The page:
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March 31, 2014

WhatsApp with the $16B Acquisition, Facebook?

When mega- social media platform Facebook purchased messaging app WhatsApp in February, much was made of the price paid for the company. Depending on how you look at the numbers, WhatsApp was purchased for somewhere around $16 billion to $19 billion. Much was also made of one of the WhatsApp founder’s rags-to-riches story as well. Jan Koum went from waiting in line for food stamps as a newly arrived teenage immigrant from Ukraine to billionaire — not overnight, but the story is still pretty incredible.

Why did Facebook want, need, so badly had to have WhatsApp? Here are three reasons.


Facebook wanted a messaging platform, and messaging volume on WhatsApp is “approaching the entire global telecom SMS volume,” according to a Facebook press release. The company had been trying to get in the game by reaching out to SnapChat, but SnapChat wasn’t selling.

“Facebook now has a messaging platform, which will allow them to compete better with — or you can even imagine, kill — Twitter,” said Vaclav Vincalek, president of Pacific Coast Information Systems, Ltd.

He believes the acquisition puts Facebook now well ahead of Twitter. “The battle is over mobile devices,” he explained. WhatsApp not only offers messaging but also groups. Users can send unlimited images, video and audio messages.

Revenue and growth

Silicon Valley business strategist Chris Maresca pointed out that with the acquisition comes millions of subscribers.

“Most people are ignoring the tremendous revenue potential with WhatsApp’s current business model,” Maresca said. “I don’t know how much they were making, but it would not surprise me if it was in the hundreds of millions. Given that, their growth rate and the 450 million existing users they have, it’s entirely possible that in the not too distant future, their revenue was going to be 400-500 million per year.”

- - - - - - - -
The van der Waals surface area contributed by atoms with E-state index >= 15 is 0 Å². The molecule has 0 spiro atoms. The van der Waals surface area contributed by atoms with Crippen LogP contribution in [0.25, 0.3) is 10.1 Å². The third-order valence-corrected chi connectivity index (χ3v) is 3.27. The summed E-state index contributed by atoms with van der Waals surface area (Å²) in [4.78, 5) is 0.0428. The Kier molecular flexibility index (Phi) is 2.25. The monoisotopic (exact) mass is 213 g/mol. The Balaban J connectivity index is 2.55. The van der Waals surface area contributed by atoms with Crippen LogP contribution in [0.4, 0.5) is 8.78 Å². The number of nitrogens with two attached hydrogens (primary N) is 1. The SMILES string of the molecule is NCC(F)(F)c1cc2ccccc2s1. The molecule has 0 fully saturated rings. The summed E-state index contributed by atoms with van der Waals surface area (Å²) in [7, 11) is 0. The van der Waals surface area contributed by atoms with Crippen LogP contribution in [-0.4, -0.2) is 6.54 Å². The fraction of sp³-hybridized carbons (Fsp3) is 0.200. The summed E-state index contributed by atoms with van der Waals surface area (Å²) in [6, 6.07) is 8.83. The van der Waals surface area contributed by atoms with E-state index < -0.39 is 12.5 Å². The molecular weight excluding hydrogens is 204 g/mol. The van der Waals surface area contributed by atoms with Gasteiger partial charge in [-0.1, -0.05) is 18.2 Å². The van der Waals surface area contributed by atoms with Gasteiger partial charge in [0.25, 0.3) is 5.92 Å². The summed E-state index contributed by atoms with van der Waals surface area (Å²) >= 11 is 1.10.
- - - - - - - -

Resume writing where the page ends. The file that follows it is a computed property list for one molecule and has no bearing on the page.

According to the WhatsApp website, there were 100 million new users added in the four months ending in mid-February. The first year of WhatsApp is currently free, with 99 cents a year after that. Sounds like chump change, but it adds up.

Users and user data

As Vincalek points out, WhatsApp has well over 400 million users, and not all of them are using Facebook. Now, in some respects, they are. People who are using Facebook will be able to use WhatsApp seamlessly, and most likely vice-versa. “There are more people using text messaging to carry conversations than using Twitter or Facebook. Facebook now has access to the conversations,” explained Vincalek. “It will be able to data mine the conversations and eventually monetize through (better) advertising. Twitter is still testing how to monetize the users. Facebook is now well ahead of Twitter.”

Regulatory concerns raised in recent days

Facebook hasn’t revealed much of anything about the WhatsApp user data they may now have access to or indeed plan on using, but it should be mentioned. In early March, the Electronic Privacy Information Center and the Center for Digital Democracy filed a complaint with the Federal Trade Commission regarding the acquisition. The issue, in a nutshell, is privacy. One of WhatsApp’s most attractive benefits to users was that the company wasn’t interested in mining data from its users. Facebook — not so much. So now, there’s a concern the privacy that WhatsApp users have enjoyed is now in jeopardy. According to the complaint:

[WhatsApp] Users provided detailed personal information to the company including private text to close friends. Facebook routinely makes use of user information for advertising purposes and has made clear that it intends to incorporate the data of WhatsApp users into the user profiling business model…The proposed acquisition will therefore violate WhatsApp users’ understanding of their exposure to online advertising and constitutes an unfair and deceptive trade practice, subject to investigation by the Federal Trade Commission.

While data may be a reason Facebook wanted WhatsApp, the WhatsApp founders aren’t playing along. They want users to understand WhatsApp will “remain autonomous and operate independently.” They make a promise on the WhatsApp site that …”you can still count on absolutely no ads interrupting your communication. There would have been no partnership between our two companies if we had to compromise on the core principles that will always define our company, our vision and our product.”

People were shocked when Facebook paid $1 billion for Instagram, and with the acquisition of WhatsApp, the company seems poised to take over the social media world. Mark Zuckerberg, founder and CEO of Facebook, said it best in the press release announcing the sale: “WhatsApp is on a path to connect 1 billion people. The services that reach that milestone are all incredibly valuable.”


Kristin Marino writes about social media, SEO and education technology. She contributes to several websites.